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Huan reports: "China has stepped up efforts to reduce the number of coal mines, as it plans to shut down more than 2,000 mines next year and limit the number to within 10,000 by 2016."

A coal-fired power plant. (photo: AP)
A coal-fired power plant. (photo: AP)


ALSO SEE: Obama Blows a Chance to Crack Down on Coal

China Plans to Shut Down 2,000 Coal Mines Next Year in Effort to Reduce Pollution

By Si Huan, China Daily

26 December 14

 

hina has stepped up efforts to reduce the number of coal mines, as it plans to shut down more than 2,000 mines next year and limit the number to within 10,000 by 2016.

More than 1,100 coal mines were closed this year to eliminate outdated capacity, according to a report by a top work safety watchdog.

Yang Dongliang, head of the State Administration of Coal Mine Safety, said that the general situation this year is satisfactory and the number of major workplace accidents has been greatly reduced.

The shutdown plan aims at improving work safety at mines and reducing pollution.

Last month, a fire at a coal mine of State-owned Liaoning Fuxin Coal Corp claimed 28 lives and injured 50 people.

In June, 11 workers died and eight were injured in a gas explosion in a coal mine of Guizhou Hualong Coal Industry in Guizhou province. The company is a joint venture between a local coal firm and Hong Kong-listed China Resources Power Holdings.

Small coal mines are more prone to accidents and their outdated facilities have been criticized for low efficiency and causing pollutants. All coal mines with annual production capacity of less than 90,000 metric tons are required to be gradually closed, as well as those mines that are operating illegally and do not comply with State safety requirements.

China's top legislature approved amendments to the Work Safety Law in August in an effort to reduce workplace accidents.

The law, effective from Dec 1, increases penalties and reinforces the concept of human safety taking priority over economic progress. A major accident will result in penalties of between 1 million yuan ($161,000) and 5 million yuan, and extraordinarily serious accidents will be punished by fines between 5 million and 20 million yuan.

According to the administration office, between January and October, the number of coal mine accidents and fatalities were reduced by 15.1 percent and 15.4 percent compared with the same period last year.

Of the 50 major coal-producing counties in China, the number of accidents had dropped by 29.7 percent and deaths fell by 36.5 percent from January to November on a year-on-year basis, according to the work safety watchdog. Fourteen of the 50 counties had no accidents in the first 11 months of the year.

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+3 # Radscal 2014-12-26 12:35
I don't understand this. U.S. exports of coal to China have been skyrocketing since 2009 to the highest levels in history. Overall, the U.S. is the world's 4th greatest exporter of coal in the world.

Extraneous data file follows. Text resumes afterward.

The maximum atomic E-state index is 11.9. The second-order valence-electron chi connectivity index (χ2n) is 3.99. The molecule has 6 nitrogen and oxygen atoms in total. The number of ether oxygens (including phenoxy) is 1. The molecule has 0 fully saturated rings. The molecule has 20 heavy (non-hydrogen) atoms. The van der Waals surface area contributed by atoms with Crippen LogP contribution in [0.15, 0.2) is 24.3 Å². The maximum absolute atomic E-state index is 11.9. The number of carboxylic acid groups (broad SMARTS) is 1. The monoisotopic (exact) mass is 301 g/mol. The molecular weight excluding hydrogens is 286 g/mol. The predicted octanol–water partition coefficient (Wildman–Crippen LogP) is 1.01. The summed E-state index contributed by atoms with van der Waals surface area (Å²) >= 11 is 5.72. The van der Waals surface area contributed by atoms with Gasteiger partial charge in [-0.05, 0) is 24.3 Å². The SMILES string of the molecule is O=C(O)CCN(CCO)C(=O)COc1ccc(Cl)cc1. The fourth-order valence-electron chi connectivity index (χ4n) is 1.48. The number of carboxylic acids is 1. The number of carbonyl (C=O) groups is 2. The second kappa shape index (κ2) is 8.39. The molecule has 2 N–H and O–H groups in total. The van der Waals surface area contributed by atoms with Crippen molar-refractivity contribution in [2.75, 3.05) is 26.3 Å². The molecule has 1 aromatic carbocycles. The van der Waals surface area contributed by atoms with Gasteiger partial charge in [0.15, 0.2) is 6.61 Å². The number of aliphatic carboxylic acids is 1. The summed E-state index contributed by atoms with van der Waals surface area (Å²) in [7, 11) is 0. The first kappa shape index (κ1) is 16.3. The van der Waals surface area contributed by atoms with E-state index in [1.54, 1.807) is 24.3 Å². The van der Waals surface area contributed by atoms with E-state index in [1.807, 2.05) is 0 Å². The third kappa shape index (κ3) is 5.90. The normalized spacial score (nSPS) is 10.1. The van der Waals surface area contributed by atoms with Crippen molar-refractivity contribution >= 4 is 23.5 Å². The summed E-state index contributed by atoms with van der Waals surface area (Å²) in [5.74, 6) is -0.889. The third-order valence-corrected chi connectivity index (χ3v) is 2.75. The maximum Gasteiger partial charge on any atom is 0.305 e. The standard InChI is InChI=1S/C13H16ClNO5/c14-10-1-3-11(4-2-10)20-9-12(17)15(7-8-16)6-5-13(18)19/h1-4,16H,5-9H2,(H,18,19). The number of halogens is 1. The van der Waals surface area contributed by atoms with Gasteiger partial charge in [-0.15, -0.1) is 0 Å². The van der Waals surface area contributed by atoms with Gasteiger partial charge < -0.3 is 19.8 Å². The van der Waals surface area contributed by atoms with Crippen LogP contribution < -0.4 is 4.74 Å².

Why is China importing ever more coal from us, while cutting coal mining there?
 
 
+1 # lnason@umassd.edu 2014-12-26 13:23
You are correct to be confused.

China announced in January 2014 (per Reuters) that they would be adding 860 million tons to production between 2011 and 2015. In September 2014 however China announced a ban on high-sulfur or high ash content coal which would force some mines to close. This closure announcement is apparently the outcome of the September decision.

China still does not regulate mercury emissions however and this is definitely a problem. American coal has low to moderate levels of mercury while Chinese coal often contains as much as three times our highest mercury levels (as produced in the Appalachian chain).

China continues to build two new coal plants every week and, given that these plants have an expected life of at least 20 years, China will continue to use as much of its own coal as possible and will import as much coal as possible from coal exporting nations including the US.

Controlling US greenhouse gas emissions accomplishes nothing positive in the way of eliminating worldwide greenhouse gas emissions. It only means the Chinese will burn it and get the advantage of cheap energy. Moreover their pollution standards are so lax that exporting our coal to them will result in much higher levels of both normal pollution (NOX, SOX, Mercury, etc.) and carbon dioxide.

Lee Nason
New Bedford, Massachusetts
 
 
+4 # Radscal 2014-12-26 14:42
I see. I've read that much of the coal (and the even dirtier pet coke byproduct of tar sands extraction) that the U.S. ships to China is the softer, "dirtier" type.

Of course, regulating U.S. emissions does some good, but you're correct that the West cannot do it all. We all share the same atmosphere, so it doesn't matter where the carbon dioxide is released. That's why some laws and regulations need to be worldwide... a solution many "conservatives" and transnational corporations find untenable.

The technology to sequester carbon dioxide and pollutants does exist. It's just very expensive.
 

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